C. difficile, the deadly bug which already claimed 20 lives in Ontario since an outbreak began six weeks ago, may become a lingering problem for the province.

While the bacteria exists in most hospitals, infectious disease specialist Dr. Neil Rau told CTV News Channel on Saturday that the new strain is more serious.

"The new normal is going to be a few deaths from C. difficile in any given hospital," said Rau, who works for Halton Healthcare Services in Ontario.

He said the current outbreak is "a more virulent, more serious strain than what we saw before. It causes more severe disease and a higher rate of death."

Dr. Andrew Morris, an infectious disease expert at Mount Sinai Hospital in Toronto, said the bacterial disease is very difficult to control.

"We're going to be seeing peaks and ebbs over time and this is probably just one of those periods where we're seeing more peaks," he told CTV News Channel.

Ontario Health Minister Deb Matthews and the province's Acting Chief Medical Officer Dr. David Williams are scheduled to speak to the media Sunday afternoon about the outbreak.

Rau, however, said the biggest challenge for hospitals will be to "decide when they are really having an outbreak or when are they having the new normal."

Morris said the strain Ontario hospitals are currently battling is one of the more toxic strains that can cause more intense symptoms. He said Quebec had a similar experience several years ago.

According to a study released in 2004, C. difficile claimed the lives of 109 people over a six-month period that same year in Quebec.

On Friday, the Niagara Health System announced the death of three more patients with C. difficile -- one at the Niagara-on-the-Lake hospital and two at its St. Catharines general hospital.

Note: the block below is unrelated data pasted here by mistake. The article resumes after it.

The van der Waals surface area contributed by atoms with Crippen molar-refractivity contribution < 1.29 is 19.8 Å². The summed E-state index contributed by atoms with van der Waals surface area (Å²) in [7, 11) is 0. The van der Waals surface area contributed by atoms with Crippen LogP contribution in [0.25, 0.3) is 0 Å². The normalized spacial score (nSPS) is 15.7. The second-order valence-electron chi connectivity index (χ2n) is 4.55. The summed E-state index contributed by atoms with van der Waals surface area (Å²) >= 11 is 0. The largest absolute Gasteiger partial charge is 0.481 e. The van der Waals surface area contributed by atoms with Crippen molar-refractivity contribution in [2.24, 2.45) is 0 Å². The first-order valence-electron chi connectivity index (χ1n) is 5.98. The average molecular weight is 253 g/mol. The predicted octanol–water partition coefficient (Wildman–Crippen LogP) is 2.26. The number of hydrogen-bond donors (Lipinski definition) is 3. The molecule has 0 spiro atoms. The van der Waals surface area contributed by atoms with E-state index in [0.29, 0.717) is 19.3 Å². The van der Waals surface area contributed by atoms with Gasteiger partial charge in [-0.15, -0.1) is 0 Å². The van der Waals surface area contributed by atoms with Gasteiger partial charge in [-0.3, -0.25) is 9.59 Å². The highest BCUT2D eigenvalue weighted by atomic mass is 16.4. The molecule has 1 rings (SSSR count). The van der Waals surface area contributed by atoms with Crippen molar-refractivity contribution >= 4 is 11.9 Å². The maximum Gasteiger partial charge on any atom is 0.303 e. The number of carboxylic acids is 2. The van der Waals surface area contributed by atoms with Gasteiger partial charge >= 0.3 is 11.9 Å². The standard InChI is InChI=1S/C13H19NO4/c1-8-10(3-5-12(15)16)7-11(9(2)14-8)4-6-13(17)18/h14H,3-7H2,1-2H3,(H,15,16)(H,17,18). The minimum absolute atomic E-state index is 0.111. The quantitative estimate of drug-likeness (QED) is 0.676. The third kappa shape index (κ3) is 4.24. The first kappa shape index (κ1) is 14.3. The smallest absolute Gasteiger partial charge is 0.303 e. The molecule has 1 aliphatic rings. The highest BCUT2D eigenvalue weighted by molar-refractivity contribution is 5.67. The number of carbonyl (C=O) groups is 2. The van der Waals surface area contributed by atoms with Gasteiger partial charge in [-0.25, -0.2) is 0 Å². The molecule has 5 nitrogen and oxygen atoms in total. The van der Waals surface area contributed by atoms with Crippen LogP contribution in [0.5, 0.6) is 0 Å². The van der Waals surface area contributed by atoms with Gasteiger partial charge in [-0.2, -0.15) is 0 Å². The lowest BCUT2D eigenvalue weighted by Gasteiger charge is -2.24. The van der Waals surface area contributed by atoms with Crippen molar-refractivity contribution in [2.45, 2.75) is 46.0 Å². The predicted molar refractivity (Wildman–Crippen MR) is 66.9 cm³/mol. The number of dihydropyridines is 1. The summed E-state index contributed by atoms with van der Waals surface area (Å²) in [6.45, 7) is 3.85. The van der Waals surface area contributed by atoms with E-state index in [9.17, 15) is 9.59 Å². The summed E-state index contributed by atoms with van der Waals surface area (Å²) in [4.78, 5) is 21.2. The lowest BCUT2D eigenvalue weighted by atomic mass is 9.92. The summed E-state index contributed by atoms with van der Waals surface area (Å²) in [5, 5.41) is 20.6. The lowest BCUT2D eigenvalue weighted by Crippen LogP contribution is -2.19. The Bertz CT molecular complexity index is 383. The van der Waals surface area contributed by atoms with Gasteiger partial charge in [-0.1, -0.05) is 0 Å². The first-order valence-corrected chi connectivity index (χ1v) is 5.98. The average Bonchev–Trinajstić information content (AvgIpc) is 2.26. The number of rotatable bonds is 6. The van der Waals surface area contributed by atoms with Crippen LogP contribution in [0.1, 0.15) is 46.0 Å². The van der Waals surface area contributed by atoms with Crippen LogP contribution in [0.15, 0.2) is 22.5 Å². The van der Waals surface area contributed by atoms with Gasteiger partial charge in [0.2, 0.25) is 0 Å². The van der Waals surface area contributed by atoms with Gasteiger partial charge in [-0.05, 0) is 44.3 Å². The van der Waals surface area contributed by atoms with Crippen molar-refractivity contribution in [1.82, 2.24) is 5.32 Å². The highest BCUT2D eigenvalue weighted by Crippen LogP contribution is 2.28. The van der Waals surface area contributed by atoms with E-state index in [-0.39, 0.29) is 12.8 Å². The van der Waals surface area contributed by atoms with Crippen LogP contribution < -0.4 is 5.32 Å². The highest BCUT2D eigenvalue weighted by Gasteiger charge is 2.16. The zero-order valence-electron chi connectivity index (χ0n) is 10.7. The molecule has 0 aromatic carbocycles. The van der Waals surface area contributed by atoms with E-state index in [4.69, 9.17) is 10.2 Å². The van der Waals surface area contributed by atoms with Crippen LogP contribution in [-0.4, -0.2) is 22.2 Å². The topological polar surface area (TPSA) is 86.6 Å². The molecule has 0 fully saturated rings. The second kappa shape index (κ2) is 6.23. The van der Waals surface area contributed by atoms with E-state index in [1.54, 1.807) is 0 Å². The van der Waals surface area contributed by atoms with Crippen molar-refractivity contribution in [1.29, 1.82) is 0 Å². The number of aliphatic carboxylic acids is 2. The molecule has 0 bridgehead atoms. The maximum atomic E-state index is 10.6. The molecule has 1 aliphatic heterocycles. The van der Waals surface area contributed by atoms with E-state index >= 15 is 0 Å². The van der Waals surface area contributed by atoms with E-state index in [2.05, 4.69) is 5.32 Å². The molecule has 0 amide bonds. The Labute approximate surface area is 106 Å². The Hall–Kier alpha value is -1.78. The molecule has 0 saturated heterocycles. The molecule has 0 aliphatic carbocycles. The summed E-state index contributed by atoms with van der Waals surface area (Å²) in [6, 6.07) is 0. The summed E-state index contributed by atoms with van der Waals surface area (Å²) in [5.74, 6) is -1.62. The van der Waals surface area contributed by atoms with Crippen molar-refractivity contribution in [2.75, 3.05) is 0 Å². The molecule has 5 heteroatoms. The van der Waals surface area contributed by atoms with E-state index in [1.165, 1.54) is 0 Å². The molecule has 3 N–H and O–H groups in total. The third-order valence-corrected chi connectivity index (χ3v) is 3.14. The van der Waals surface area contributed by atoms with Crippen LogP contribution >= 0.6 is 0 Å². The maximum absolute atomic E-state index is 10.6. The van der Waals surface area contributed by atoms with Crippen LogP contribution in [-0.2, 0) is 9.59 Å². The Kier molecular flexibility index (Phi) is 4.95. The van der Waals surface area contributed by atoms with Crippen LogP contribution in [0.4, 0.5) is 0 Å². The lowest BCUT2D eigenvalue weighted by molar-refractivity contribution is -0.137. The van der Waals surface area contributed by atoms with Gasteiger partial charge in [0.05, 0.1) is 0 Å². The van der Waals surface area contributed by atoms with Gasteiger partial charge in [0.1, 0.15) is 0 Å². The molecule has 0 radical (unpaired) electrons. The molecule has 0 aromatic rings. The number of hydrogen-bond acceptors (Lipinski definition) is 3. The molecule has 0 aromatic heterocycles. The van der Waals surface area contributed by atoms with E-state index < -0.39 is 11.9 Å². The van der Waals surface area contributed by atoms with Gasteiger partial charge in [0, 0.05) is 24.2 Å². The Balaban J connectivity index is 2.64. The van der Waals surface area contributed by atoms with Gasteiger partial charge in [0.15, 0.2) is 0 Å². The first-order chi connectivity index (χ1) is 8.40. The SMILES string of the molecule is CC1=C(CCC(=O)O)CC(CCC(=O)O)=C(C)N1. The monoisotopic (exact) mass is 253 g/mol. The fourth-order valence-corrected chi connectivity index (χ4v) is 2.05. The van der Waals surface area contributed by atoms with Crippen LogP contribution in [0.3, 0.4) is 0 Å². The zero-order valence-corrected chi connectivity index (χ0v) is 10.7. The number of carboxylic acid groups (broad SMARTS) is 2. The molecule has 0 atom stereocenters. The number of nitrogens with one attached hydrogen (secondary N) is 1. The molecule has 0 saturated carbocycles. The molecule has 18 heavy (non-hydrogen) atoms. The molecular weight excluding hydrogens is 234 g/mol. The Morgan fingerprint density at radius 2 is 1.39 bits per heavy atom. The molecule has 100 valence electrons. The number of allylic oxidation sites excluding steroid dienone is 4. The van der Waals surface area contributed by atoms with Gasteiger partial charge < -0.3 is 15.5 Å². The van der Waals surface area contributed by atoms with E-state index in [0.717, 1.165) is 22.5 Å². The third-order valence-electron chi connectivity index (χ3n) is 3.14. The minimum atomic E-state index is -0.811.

The Ontario Health Ministry said there are at least eight hospitals in the province fighting an outbreak of the disease -- two less than earlier this week.

In addition to the outbreak in the Niagara region, outbreaks have been declared in Orangeville, Guelph and Mississauga.

To protect those vulnerable to the superbug -- the elderly and people with medical conditions – Morris advises people to wash their hands regularly and to maintain a clean environment while in hospital.

Morris said there are only a couple of reasonably "reliable" antibiotics that can effectively deal with the resistant organism.

Rau also said hospitals have never had to focus on such intense cleaning before this current outbreak.

"We're talking about an invisible level of clean using extremely expensive chemicals or difficult-to-use chemicals like bleach to get rid of the invisible inanimate form of this bacteria," he said.

C. difficile is a bacteria that is ingested by people in a hospital environment. Rau said if it finds its way in an intestine that is devoid of bacteria due to the consumption of antibiotics, it can produce toxins.

Signs of C. difficile include abdominal pain, bloating and watery diarrhea.